Working musicians back then often cringe at the idea, but do older hi-fi enthusiasts still remember the time when the hi-fi cassette tape deck and the FM tuner worked as a complete “recording system”?
By: Ringo Bones
Working musicians back then whose livelihoods are more or less solely dependent on the revenue of the sales of their copyrighted works often frown upon the prospect of the masses relying as their main recorded music source off-air recording from FM stereo broadcasts. Worse still, near the end of the 1970s, a number of FM stations being run by broadcasters / engineers with “Golden Ears” started to broadcast their music programs in a format called “Dolbyized FM” or “Dolby-Encoded FM broadcasts” where a hi-fi enthusiast with a well-aligned and set-up hi-fi cassette tape deck could “potentially” make off-air recordings whose sound quality that’s as good as or even better – and judging by my first hand experience of finding such cassette tapes in recent garage sales and swap meets often way better – than prerecorded music cassette tapes sold by major labels in licensed music stores. Even though no “integration” yet exists between the i-Pod and the “legal and licensed” online music stores selling downloadable digital music in the form of preemphasis for jitter reduction and what have you – was the “integration” between the hi-fi FM tuner and the hi-fi cassette tape deck via Dolby-encoded FM stereo broadcasts the only time in history where there is system integration between broadcasting and home recording?
Since big-wig engineers running those online “licensed and legal” digital music downloads seems to be sitting on their asses when it comes to pushing for better sound quality, I’ll just reminisce about the good old days of using your hi-fi cassette tape deck to record Dolbyized FM broadcasts. By the late 1970s, “affordable” hi-fi cassette tape decks – if you consider 400 US dollars affordable back in 1979 – started to enter the market that can integrate with FM stations providing Dolby-encoded broadcasting service. Usually in its Dolby noise selector switch - usually with the 19-KHz pilot tone filter for the cassette tape deck's built-in Dolby noise reduction system to work properly with Dolbyized FM stereo broadcasts, there is a position labeled FM which is used to process audio from an FM station that Dolby-encodes its programs. In this mode, recording-level controls are disabled and the input level is controlled usually by two screwdriver controls – on the rear apron – using the test tones that are periodically transmitted (usually in the wee hours of the morning an hour prior to their regularly-scheduled broadcasts) by FM stations that use Dolby processing. The FM mode also converts the 75-microsecond deemphasis of the tuner’s output to the 25-microsecond required by the Dolby noise-reduction system.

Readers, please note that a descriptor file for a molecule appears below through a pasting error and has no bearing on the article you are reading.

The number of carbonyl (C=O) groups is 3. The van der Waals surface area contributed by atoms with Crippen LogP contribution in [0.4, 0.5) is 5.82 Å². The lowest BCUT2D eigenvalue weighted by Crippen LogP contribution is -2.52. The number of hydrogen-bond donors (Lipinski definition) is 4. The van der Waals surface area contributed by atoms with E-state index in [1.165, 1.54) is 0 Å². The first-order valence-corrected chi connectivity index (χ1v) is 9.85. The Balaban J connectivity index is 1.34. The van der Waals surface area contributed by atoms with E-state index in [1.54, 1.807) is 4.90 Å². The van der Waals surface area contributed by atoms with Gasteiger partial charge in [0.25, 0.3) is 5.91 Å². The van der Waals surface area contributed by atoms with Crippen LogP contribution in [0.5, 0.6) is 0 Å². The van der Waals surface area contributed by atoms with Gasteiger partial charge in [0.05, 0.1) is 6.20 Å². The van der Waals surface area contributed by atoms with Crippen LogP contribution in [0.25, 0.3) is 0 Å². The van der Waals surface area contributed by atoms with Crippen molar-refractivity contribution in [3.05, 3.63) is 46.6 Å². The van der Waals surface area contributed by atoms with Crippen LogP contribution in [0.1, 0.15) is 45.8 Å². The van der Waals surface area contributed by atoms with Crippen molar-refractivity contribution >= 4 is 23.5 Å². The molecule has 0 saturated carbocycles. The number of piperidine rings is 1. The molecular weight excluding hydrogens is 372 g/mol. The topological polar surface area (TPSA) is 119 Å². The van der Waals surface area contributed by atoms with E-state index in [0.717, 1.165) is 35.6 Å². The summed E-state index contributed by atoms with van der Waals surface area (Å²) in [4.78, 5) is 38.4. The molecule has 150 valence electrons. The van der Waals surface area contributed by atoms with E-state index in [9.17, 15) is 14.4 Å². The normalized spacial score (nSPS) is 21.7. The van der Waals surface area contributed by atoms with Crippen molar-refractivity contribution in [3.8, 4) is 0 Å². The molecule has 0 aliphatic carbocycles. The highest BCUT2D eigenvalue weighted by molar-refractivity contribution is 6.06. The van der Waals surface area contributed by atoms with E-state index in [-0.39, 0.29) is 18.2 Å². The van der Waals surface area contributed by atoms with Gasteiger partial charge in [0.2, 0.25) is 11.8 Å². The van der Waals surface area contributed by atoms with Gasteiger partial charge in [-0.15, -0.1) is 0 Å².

Cassette tape decks that are designed to be integrated with Dolby-encoded FM broadcasts are usually equipped with recording heads that are an engineering tour-de-force in comparison to their early 1990s era siblings because cassette tapes recording heads used in such machines back then had to be driven to about +10dB with most tapes before third-harmonic tape distortion reached the reference 3 percent level. While ones made by leading brands – like Sony, Nakamichi and Teac just to name a few - had to be driven to +13dB before the 3 percent third-harmonic distortion mark is reached. Recording heads used in “affordable” cassette tape decks made around 1994 or later started to reach the 3 percent third-harmonic distortion mark if the signal reaches +4dB – even with metal tapes!
Back in the late 1970s and early 1980s, a good cassette tape deck that is designed to cope with the likely “excesses” of the Dolby-encoded FM broadcasting system usually have a headroom of 7 to 10dB beyond the Dolby level before distortion reaches 3 percent. Therefore, Dolby-encoded FM programs can be recorded with fully effective Dolby operation with no risk of tape saturation and the resulting loss of high frequency signals and increased distortion. And their VU meters are accurate to within 1dB of the correct 200 nW/m flux level for a standard Dolby tape.
On most recorders back then, if the FM Dolby signal levels are adjusted correctly for the Dolby system, with 50 percent modulation corresponding to a Dolby-level meter indication on the recorder, 100 percent modulated peaks will be at +6dB and will almost certainly overload the recorder. The only alternative in most cases is to set the Dolby tone from the FM transmitter (50 percent modulation) several decibels below the meters’ Dolby points, which can degrade frequency response and noise reduction but will not distort. These examples are based on recording the signal without decoding – a theoretically preferable approach. Often, the easiest solution is to decode the Dolby-encoded signal and record it in that form at correct levels.